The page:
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Homestead Cottage review: An incredibly beautiful new restaurant from a talented chef

The menu is grounded in the instinct and love of someone who has grown their own produce

Homestead Cottage
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Address: Luogh North, Doolin, V95 KH30, Co Clare.
Telephone: 085 8613103
Cuisine: Modern International
Cost: €€€

It is not often that you get a dish that encapsulates a moment. Bursts of sweetness from tiny peas and broad beans, which have been plucked just a few hours earlier from chef Robbie McCauley’s one-acre plot in Doolin, are dappled with the tisane-like perfume of lemon verbena, sorrel and dill. The tiny tendrils, interspersed with a few sunshine yellow marigold leaves, float on top of St Tola goat’s curd. Dazzling in its simplicity, it’s an ephemeral moment, capturing the delicious essence of summer.

It follows our first course on the €75 seven-course tasting menu, which started with a Flaggy Shore oyster; the sweet, sour and spicy notes of a nahm jim dressing jolting the salinity of its tender flesh.

As if planned in waves, the brine of the sea returns for the third course. It is the most cheffy looking dish at McCauley’s Homestead Cottage restaurant, which has been open just three weeks when I visit.

As the former head chef of Gregans Castle, a serious level of precision is not at all surprising, yet in his new restaurant, the approach is more relaxed than the studied formality of his previous diningroom.


Glimmering, precisely cut diamonds of mackerel sit on a tableau of dots. It’s so delicate, I approach it tentatively, but soon discover that the magic happens when you work across the plate. Kombu-cured mackerel meets the unexpected chewy sweetness of beetroot, horseradish adds a prickle of heat and tiny spheres of apple string it together with a tightrope of freshness.

It is a dish that pairs beautifully with our bottle of Pierre Frick Riesling 2005 (€42), a biodynamic wine with considerable age and umami flavours that is likely to appeal to natural wine lovers. But you’ll also find crisp, fresh styles on this idiosyncratic list of primarily organic wines.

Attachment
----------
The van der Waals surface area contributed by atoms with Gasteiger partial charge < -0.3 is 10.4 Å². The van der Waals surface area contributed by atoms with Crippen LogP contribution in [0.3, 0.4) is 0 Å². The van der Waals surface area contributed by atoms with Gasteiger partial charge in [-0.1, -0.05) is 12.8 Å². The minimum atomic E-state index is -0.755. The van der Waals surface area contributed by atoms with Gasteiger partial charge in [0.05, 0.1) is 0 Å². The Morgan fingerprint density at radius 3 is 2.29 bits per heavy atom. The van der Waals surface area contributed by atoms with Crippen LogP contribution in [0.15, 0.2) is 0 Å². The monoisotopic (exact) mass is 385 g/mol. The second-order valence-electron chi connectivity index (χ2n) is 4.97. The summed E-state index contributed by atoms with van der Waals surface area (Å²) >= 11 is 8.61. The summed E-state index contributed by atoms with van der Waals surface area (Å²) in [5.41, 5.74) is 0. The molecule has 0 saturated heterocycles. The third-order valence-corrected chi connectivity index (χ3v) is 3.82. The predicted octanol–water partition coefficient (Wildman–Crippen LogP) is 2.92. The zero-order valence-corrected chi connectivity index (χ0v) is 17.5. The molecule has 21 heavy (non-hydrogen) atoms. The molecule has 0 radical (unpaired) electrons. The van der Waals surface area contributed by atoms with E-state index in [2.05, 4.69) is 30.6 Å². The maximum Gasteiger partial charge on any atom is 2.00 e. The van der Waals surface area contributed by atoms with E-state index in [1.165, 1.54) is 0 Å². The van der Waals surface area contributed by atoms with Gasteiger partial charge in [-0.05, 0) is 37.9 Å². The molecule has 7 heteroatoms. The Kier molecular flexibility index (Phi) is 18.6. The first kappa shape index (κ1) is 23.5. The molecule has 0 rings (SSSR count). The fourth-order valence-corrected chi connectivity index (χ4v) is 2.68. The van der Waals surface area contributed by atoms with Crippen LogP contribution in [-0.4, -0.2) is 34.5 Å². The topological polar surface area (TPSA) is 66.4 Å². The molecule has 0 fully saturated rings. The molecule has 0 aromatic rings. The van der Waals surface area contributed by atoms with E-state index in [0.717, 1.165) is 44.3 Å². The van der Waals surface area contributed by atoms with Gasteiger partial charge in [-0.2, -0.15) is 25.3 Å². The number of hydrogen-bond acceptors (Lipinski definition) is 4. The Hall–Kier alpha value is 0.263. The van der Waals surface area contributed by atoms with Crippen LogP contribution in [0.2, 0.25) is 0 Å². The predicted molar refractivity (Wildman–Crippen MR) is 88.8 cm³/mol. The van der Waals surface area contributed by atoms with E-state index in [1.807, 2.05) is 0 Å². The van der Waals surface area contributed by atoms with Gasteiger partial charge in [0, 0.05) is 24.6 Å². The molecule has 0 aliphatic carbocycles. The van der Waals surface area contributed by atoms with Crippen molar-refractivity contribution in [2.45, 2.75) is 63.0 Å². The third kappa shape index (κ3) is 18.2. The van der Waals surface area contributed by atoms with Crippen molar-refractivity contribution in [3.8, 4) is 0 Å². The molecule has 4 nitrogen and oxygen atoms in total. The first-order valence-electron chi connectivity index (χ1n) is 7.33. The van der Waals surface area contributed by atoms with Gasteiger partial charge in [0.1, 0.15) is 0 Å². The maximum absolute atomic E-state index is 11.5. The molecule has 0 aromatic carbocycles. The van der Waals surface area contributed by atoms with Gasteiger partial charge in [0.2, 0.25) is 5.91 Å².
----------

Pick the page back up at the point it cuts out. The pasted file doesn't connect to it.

We continue with another fish course. Thin slices of courgette are fanned neatly on top of a round of hake, capped with tender artichoke and gently barbecued mussels. Aubergine caviar, lightly seasoned with garlic, thyme and olive oil, adds an earthy note, sitting beneath the hake in a pool of sauce mariniere. The creamy white wine sauce is split with verdant splashes of parsley oil. It’s a dish with quite a few elements, yet it’s not overwrought.

The meat course is a substantial serving of Burren beef which is quite simply magnificent. Charred to a deep mahogany crust, it is rare inside, served with wilted brassicas, wild garlic puree and garlic capers. The side dish of pomme puree merits a health warning for the gloriously indulgent ratio of potato to butter, or is it butter to potato? Either way, it’s delicious.

On to the sweet courses and an ineffably light chocolate mousse with fresh cherries and toasted flaked almonds is topped with a quenelle of creamy ice-cream. A second dessert is lighter still, a lemon cream with new season blackberries and crystallised blackberry leaves.

Contrary to how it may sound, there is not too much food. It’s a tasting menu with real flow, a coherent succession of plates rather than a tortured slog and litany of look-what-I-can-do show-offery. There is nothing gratuitous. It is the mature cooking of a skilled chef, grounded in the instinct and love of someone who has grown their own produce.

Homestead Cottage is quite extraordinary. It is rare to find a convergence of so many important elements in one place. It is an incredibly beautiful room – a 200-year-old cottage with an unusually high ceiling, stone walls, a Luogh flagstone floor and an impressive fireplace lined with bunches of dried herbs. The rustic tables impart the warmth of a homestead, and painted chairs and small vases of flowers add accents of colour.

Service is equally beautiful, with Normandy native Mallary Geffroy, who also worked at Gregans Castle, bringing that elusive combination of friendliness and professional polish. At lunch, which is more casual, service is managed by Sophie, McCauley’s wife. And then there’s the food, the home produce which is soon to include poulet de Bresse, Aylesbury ducks and Oxford sandy and black pigs, the skill of the chef, and that very reasonable price that slips in neatly below any of the fine dining restaurants locally – Gregans Castle, Wild Honey Inn and Oar Restaurant.

It is so gratifying to enjoy that generous sense of wellbeing that only a very special meal can deliver. A snapshot of summer, a moment of sunshine in the pouring rain.

Dinner for two with a bottle of wine was €192.

The verdict: An incredibly beautiful new restaurant from a seriously talented chef.

Music: Janice Joplin.

Food provenance: Liscannor fish, Burren beef, lamb from Kilshanny, Fanore and Kilfanora, vegetables from chef’s garden, Moy Hill and Liz Griffith.

Vegetarian options: Vegetarian menu available with 72 hours’ notice. At lunch, dishes such as courgette with peas, couscous and St Tola.

Wheelchair access: Accessible room and toilet.

Corinna Hardgrave

Corinna Hardgrave

Corinna Hardgrave, a contributor to The Irish Times, writes a weekly restaurant column